- Pilot Hole (Optional): Drill a pilot hole, if desired, ensuring that you adhere to the pilot hole guide provided above. A pre-drilled hole will be of little use to you if it's the wrong size. If you only have a screwdriver and your self-tapping screws, skip this step. Bear in mind that harder materials like metal or hardwood may split, even if you're using a self-tapping or drilling screw. In these cases, even a small pilot hole can be useful for ensuring correct alignment and helping to get the screw into position.
- Inserting the Screw: Place the tip of the screw into the pre-drilled hole, or place it on the marked position. Ensure that your drill driver or manual screwdriver is in a 90-degree position so that the screw is perfectly level. This will ensure that the screw goes in straight.
- Start Turning: Now, you're ready to start turning the screw. If you're using a manual screwdriver, simply apply consistent pressure while turning clockwise. If you're using a drill driver, apply gentle pressure and start the drill slowly. It's better to insert the screw slowly and get it straight than to apply excessive pressure straight away.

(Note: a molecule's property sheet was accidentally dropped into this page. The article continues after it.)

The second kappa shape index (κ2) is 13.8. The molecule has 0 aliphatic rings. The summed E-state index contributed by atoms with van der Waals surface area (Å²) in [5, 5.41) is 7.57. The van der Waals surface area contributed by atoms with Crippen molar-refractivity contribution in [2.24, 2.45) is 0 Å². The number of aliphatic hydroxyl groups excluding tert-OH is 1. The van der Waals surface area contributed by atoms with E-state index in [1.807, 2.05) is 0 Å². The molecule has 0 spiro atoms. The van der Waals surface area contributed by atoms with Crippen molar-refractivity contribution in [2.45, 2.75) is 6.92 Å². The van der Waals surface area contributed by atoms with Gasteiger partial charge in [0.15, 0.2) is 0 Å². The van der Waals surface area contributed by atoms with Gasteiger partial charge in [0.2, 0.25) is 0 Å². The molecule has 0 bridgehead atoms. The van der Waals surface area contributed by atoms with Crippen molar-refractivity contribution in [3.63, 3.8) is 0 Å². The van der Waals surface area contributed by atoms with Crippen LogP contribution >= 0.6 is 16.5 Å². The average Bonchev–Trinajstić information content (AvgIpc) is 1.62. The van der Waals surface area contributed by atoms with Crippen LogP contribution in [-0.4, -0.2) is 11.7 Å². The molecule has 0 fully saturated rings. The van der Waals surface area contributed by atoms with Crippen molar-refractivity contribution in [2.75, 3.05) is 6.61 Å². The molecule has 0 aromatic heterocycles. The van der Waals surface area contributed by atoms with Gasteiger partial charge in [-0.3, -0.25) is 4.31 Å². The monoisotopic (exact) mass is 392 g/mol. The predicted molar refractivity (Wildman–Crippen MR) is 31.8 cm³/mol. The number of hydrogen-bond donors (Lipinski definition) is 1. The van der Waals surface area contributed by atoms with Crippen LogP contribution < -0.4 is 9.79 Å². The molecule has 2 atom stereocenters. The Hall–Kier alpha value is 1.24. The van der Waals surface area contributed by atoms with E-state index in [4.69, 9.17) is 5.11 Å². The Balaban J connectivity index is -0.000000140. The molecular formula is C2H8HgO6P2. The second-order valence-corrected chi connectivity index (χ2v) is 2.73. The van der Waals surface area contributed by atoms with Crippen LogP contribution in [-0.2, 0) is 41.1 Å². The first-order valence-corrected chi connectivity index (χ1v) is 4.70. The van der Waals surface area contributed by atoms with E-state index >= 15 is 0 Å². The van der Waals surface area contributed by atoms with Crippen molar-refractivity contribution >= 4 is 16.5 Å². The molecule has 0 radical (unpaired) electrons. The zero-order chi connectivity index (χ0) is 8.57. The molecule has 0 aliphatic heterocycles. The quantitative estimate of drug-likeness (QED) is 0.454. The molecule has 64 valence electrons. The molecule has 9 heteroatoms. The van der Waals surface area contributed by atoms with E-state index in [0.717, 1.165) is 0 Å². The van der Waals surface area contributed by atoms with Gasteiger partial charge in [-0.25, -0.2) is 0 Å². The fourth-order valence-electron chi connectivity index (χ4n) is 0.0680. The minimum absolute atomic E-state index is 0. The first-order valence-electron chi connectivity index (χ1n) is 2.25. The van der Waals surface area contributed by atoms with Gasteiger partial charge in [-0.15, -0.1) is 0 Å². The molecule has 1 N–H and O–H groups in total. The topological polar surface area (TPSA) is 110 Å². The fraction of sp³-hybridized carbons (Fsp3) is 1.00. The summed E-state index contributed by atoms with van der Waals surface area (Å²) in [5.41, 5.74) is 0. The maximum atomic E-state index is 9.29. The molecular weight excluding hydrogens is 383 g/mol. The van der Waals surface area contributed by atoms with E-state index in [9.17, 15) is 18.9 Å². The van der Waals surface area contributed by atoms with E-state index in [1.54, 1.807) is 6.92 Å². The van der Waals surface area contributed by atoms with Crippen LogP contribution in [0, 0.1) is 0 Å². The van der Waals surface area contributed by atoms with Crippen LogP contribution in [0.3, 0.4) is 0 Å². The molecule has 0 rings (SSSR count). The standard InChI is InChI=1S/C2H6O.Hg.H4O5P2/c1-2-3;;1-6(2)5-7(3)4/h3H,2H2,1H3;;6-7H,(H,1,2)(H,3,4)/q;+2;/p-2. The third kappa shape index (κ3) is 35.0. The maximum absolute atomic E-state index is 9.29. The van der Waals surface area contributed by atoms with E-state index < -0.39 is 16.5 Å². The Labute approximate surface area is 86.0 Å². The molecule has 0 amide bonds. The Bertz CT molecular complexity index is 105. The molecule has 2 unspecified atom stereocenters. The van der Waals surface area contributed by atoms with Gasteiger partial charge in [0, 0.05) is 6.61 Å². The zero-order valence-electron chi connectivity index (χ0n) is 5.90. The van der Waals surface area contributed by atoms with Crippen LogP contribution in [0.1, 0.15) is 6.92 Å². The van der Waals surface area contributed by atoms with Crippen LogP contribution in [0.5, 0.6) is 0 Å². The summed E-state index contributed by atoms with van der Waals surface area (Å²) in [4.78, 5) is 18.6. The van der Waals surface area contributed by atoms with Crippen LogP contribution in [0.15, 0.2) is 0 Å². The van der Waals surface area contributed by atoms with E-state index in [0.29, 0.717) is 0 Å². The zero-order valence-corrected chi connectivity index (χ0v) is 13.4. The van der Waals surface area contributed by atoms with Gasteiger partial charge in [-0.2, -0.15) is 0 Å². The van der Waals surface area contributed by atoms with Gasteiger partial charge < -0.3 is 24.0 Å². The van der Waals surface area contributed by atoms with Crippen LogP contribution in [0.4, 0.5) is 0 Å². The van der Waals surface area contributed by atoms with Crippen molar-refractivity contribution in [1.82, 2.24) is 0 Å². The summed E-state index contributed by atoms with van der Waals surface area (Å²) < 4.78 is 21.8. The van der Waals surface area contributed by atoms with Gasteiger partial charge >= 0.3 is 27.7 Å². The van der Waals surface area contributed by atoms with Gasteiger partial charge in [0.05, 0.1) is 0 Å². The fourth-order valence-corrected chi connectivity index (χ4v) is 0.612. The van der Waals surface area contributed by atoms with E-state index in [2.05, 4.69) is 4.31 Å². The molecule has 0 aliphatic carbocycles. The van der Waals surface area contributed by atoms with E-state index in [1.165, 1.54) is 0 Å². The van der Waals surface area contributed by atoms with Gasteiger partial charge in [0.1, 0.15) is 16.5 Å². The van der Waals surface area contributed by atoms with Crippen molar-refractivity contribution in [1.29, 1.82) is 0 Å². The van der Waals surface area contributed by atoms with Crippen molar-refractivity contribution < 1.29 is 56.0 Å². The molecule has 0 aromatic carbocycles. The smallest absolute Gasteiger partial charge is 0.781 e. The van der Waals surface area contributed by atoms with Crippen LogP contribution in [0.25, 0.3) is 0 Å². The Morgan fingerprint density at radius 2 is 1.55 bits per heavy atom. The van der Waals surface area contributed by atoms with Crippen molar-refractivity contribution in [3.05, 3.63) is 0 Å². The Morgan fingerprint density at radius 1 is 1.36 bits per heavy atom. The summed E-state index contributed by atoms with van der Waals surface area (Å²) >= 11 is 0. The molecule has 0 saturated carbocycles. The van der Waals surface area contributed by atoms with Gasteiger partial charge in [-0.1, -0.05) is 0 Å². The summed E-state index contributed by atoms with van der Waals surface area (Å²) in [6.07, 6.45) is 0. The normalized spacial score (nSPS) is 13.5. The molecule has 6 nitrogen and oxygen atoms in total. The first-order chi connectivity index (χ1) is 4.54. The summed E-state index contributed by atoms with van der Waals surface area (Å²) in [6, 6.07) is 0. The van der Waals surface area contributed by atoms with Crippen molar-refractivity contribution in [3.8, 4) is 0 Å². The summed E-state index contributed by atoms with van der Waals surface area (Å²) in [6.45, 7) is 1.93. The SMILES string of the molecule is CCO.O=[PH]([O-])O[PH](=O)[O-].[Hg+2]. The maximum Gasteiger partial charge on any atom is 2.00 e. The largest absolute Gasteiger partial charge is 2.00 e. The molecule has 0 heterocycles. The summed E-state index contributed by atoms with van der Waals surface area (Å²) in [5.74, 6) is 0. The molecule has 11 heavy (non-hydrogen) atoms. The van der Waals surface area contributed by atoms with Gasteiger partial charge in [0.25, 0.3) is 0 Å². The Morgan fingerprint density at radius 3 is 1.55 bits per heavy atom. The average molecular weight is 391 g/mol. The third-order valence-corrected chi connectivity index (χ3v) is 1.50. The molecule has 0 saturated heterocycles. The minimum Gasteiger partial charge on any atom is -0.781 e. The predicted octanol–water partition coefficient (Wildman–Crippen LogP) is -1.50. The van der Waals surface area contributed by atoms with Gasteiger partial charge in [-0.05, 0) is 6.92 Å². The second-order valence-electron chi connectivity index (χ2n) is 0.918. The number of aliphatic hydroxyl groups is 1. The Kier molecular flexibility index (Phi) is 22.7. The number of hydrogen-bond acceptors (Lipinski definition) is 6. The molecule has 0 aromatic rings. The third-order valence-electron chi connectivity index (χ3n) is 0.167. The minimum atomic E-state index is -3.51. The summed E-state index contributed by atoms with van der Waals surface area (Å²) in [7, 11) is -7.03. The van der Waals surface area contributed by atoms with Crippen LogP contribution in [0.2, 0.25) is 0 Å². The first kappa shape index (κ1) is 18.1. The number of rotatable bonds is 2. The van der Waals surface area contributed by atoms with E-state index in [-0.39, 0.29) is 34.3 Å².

- Creating Threads: As the screw turns, it will create threads for itself within the material. Keep turning until the head of the screw is flush with the material.
- Checking Alignment: Once the screw is installed, check that the screw went in straight and is properly aligned with the material. Make any required adjustments.
- Tightening (if needed): If you find that the screw isn't as tight as you'd like, or didn't go in all the way, now is the time to tighten it further.
Repeat: If you're installing multiple screws, repeat the process for each one.